I was pleased to see a story on my friend Shamus Culhane, by Michael Cieply, in The New York Times. It’s on a new scholarly article by Tom Klein on Shamus’s 1940s Lantz cartoons, and particularly on the modern-art like experiments in a few of the films, such as Woody Dines Out and The Loose Nut.
The tone of the article is a bit odd: It makes it sound as if Klein uncovered Shamus secretly inserting subliminal messages into the films so clever that they went unnoticed for almost seventy years. But if you’ve read Shamus’s autobiography, Talking Animals and Other People–and if you haven’t, you really ought to do so right this very moment–he dwells on the fact that he got extremely experimental and artsy with the Lantz cartoons. And the modern-art “mini-films” that Klein writes about, while brief, aren’t subliminal. In fact, they’re quite striking and look nothing like anything anyone else was doing in Hollywood animation at the time.
Moviegoers in the forties might not have paid attention. But cartoon buffs who revisit these films today know that Shamus brought a highbrow approach to what would otherwise have been pretty mundane shorts.
And I still can’t figure out why the article segues into a discussion of caricatures of real people in recent Disney animated features, such as a cameo by Charles Solomon in Fantasia 2000.
LIFE’s issue for March 22nd, 1948 featured a story on Hunter College’s experimental elementary school, where all the students had genius-level IQs. It’s a fascinating piece–and I bring it up here because one of the pint-sized savants was Roy, beloved by his classmates for his storytelling. A LIFE photographer captured Roy spinning a tale about Mickey Mouse, Donald Duck, and Minnie Mouse that involves violence, polygamy, Danny Kaye, and–well, Roy, take it away:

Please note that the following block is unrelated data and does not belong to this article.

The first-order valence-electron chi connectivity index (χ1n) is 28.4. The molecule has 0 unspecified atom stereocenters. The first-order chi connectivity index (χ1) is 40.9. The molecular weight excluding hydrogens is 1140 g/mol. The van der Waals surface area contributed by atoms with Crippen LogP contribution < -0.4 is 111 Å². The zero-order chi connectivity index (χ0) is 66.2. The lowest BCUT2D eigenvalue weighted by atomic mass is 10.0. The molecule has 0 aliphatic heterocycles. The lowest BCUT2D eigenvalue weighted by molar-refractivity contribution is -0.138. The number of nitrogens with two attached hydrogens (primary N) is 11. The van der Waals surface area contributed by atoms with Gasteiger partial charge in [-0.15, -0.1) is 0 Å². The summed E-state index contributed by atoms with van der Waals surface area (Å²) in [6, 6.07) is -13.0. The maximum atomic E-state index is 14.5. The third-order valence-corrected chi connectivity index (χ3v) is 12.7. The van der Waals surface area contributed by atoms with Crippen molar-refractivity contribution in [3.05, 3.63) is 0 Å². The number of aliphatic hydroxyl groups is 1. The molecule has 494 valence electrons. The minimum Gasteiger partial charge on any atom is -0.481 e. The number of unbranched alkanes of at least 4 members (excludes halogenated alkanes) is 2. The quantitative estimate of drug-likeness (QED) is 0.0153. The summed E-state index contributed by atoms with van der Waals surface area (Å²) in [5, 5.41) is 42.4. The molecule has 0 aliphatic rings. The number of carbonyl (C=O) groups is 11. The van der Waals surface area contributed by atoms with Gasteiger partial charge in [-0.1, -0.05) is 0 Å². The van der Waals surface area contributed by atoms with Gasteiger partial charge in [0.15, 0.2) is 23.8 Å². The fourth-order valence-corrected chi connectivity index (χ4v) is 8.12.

Is it too late for Disney to acquire the rights to this and make it into a feature?
Roy’s gifts as a performer didn’t go to waste when he grew up: he was Roy London, and he became an actor, director, and noted acting coach. I’m sorry to say he died in 1993. And now you know…the rest of the story.
The definitive comics convention was held in Boston in October of 1976. I was fortunate enough to live in Boston and be, at twelve, old enough to go to comics conventions by myself. It was Newcon 76, and while I still go to conventions and enjoy them–such as Wondercon, which I attended in San Francisco this weekend–I know I’ll never go to another with a lineup to compare with Newcon, which was spearheaded by Boston fan gods Don Phelps and Marty Greim.
Of the guests mentioned on the flyer, Carl Barks, John Stanley, Dick Giordano, Harvey Kurtzman, Preston Blair, and Gil Kane are no longer with us; Jim Steranko, Mike Kaluta, Fred Fredericks, Bob Overstreet, and Ron Goulart are still around. (I don’t remember Preston Blair actually attending, but there were some notable guests who weren’t mentioned on the flyer–including, maybe, Wally Wood, who I met either at this Newcon or the next one, I’m pretty sure.)
I have vivid memories of meeting Barks, Stanley, Kurtzman, Kaluta, Fredericks, and Kubert, and the sketches and/or autographs to prove it; I can also recall wandering the dealer’s room, and only wish I could go back in time and visit it again with a little more money in my pocket.
Click on the image below (which I stole from the Comics Journal’s amazing new archive) to see a larger version.